2. Horizontal (non-hierarchical) networks: the links between the nodes of the network are symmetrical or quasi-symmetrical, and the concepts of “upper and lower range” do not operate. There is not an ordination of the goods based on the rank of the cities.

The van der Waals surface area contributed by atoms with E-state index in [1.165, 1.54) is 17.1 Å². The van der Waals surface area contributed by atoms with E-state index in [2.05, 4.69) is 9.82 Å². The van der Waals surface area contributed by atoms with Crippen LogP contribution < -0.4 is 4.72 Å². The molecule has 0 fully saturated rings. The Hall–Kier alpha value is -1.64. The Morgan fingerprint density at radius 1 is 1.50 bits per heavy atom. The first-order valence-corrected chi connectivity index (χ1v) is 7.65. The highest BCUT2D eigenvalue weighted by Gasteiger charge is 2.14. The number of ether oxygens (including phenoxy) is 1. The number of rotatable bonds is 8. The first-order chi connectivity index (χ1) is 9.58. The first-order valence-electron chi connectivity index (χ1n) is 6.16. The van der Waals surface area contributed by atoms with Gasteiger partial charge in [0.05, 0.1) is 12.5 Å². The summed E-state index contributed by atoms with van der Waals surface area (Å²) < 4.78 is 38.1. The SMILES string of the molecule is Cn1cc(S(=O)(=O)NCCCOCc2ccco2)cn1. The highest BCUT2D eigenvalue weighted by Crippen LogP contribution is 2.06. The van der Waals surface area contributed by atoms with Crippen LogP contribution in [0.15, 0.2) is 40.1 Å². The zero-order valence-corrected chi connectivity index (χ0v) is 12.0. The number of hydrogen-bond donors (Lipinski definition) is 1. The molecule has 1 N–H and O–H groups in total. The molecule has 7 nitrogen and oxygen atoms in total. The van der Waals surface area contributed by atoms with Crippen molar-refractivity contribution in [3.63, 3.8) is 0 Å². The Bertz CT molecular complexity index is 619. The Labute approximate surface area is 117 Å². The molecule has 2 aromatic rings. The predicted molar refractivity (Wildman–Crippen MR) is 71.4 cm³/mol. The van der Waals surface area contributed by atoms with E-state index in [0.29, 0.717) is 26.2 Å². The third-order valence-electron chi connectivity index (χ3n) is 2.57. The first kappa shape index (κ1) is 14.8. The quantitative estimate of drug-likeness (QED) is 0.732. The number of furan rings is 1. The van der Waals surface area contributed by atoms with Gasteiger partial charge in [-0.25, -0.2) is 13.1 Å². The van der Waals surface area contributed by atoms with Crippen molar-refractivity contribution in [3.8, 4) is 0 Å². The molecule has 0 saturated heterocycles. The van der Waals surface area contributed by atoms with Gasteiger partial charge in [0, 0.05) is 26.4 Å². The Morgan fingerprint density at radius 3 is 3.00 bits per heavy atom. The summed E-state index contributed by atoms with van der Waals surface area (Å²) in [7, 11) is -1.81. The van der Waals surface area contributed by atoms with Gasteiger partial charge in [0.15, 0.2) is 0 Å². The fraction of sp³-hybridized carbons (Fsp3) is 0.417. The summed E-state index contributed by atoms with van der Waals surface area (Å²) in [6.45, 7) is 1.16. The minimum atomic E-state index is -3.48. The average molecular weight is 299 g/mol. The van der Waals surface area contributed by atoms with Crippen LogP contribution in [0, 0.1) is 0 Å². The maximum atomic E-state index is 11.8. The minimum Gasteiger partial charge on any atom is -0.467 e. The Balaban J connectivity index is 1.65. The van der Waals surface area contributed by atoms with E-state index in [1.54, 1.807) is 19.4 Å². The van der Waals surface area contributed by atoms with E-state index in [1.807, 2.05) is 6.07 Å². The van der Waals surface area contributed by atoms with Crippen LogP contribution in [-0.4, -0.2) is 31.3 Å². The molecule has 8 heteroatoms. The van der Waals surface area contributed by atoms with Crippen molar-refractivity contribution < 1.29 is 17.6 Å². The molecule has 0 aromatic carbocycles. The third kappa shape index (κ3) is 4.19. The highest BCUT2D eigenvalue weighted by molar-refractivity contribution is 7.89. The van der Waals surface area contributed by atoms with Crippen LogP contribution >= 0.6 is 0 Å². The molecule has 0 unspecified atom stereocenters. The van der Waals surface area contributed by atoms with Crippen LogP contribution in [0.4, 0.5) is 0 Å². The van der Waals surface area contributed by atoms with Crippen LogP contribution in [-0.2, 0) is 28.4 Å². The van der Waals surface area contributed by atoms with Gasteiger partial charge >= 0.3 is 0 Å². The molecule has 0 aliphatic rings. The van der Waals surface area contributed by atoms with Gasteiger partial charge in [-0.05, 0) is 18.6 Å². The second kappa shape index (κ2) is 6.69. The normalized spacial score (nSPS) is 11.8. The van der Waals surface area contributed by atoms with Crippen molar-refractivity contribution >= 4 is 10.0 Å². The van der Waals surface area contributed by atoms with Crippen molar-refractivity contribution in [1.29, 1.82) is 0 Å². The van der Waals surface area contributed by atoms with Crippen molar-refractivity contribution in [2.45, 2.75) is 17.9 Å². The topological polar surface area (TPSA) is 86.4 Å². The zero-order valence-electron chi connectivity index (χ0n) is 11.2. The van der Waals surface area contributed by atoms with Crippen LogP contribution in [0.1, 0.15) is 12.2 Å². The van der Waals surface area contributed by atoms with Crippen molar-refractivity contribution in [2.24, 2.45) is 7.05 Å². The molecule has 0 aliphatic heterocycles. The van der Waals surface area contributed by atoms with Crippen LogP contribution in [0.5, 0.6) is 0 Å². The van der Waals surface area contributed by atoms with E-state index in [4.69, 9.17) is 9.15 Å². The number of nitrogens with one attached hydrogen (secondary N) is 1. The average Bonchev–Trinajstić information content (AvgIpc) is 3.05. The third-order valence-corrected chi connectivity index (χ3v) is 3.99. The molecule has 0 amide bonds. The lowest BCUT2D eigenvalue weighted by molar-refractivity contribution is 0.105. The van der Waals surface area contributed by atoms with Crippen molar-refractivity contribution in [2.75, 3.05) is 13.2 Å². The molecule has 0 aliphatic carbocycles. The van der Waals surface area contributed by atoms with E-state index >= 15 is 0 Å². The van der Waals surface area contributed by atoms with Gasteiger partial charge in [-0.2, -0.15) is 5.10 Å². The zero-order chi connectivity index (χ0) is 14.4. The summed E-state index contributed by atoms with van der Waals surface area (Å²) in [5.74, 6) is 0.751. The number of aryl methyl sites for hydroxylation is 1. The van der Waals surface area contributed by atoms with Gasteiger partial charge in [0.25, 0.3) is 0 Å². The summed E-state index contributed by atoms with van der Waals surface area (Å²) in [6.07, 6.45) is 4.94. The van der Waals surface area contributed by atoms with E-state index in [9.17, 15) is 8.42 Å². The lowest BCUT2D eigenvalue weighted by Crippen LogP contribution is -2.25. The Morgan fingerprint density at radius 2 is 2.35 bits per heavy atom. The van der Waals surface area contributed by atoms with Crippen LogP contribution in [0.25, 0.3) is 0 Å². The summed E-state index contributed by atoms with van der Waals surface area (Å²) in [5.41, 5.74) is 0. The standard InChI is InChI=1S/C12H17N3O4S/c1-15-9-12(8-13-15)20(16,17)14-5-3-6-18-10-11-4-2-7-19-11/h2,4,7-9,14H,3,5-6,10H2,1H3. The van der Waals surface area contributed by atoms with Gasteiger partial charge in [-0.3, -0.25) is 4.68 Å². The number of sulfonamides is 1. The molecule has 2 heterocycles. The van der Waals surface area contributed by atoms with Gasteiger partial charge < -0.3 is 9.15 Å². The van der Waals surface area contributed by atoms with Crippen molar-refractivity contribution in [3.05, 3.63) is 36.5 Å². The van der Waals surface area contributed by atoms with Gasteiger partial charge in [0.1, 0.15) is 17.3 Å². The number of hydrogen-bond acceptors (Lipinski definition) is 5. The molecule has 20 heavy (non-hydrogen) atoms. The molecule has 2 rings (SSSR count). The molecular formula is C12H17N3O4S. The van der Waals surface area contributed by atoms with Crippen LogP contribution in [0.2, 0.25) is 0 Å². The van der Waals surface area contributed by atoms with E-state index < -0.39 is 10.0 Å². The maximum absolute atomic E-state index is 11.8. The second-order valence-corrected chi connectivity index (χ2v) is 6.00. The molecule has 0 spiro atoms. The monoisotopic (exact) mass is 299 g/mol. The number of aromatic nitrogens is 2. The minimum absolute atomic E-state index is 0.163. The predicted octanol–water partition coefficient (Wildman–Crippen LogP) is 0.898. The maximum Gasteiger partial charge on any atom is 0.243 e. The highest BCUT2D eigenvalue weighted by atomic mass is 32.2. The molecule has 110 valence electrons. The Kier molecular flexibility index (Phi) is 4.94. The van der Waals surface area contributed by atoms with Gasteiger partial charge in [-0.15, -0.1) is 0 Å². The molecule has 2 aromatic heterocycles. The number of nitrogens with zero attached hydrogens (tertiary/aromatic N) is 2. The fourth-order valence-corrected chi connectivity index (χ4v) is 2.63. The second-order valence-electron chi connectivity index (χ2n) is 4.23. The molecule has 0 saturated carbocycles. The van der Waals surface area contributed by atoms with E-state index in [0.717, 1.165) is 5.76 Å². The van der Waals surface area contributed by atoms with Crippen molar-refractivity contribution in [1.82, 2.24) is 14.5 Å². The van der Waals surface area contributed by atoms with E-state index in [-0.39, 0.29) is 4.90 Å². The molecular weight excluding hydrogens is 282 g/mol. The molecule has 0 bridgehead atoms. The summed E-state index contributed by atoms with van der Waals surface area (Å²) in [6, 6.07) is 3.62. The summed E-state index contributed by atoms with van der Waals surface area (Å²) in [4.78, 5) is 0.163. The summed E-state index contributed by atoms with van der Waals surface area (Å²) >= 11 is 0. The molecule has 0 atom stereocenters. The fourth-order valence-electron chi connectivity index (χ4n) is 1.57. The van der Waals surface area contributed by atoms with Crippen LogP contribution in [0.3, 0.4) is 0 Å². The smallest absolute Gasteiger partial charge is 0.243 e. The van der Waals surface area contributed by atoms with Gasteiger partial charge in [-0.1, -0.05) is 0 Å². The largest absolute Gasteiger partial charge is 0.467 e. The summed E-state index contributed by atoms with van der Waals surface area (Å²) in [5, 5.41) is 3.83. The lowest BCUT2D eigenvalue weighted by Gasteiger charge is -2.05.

3. Polycentric (multicentric) networks: combine vertical and horizontal links. Urban functions are combined in different ways. Major centres tend to generate agglomeration economies and contain high order functions, but “upper and lower range” does not apply in a strict sense, because centres can be specialized regarding the networks. 2.2.2. Synergy and complementarity networks 1. Synergy networks: arise between centres with a very similar orie ntation that interacts in a non-programmed way or collaborate in a planned way. Camagni and Salone (1993) find this behaviour in: high order centres like World Cities or Eurocities along the “Blue Banana”; and in low order centres interested in captur ing network effects from the interurban cooperation (Nord-Pas-de-Calais or Wallonia). Other kind of synergy networks are the “innovation networks”, where cities collaborates in order to reach a sufficient critical mass. One may suggest the division of the synergy concept in specialization networks, synergy networks and innovation networks. This is an operative distinction in order to differentiate the productive orientation (industrybased) from other types of synergy. 2. Complementarity networks: they are links between specialized centres that contain complementary activities or functions. From a more traditional perspective, this mechanism assures that each city has enough market-share. From a more recent point of view, this is a reflex of the labour division in the network, where some cities can have a strong specialization oriented to the international markets, and other acts as service centres. In fact, the ways of complementarity can be diverse.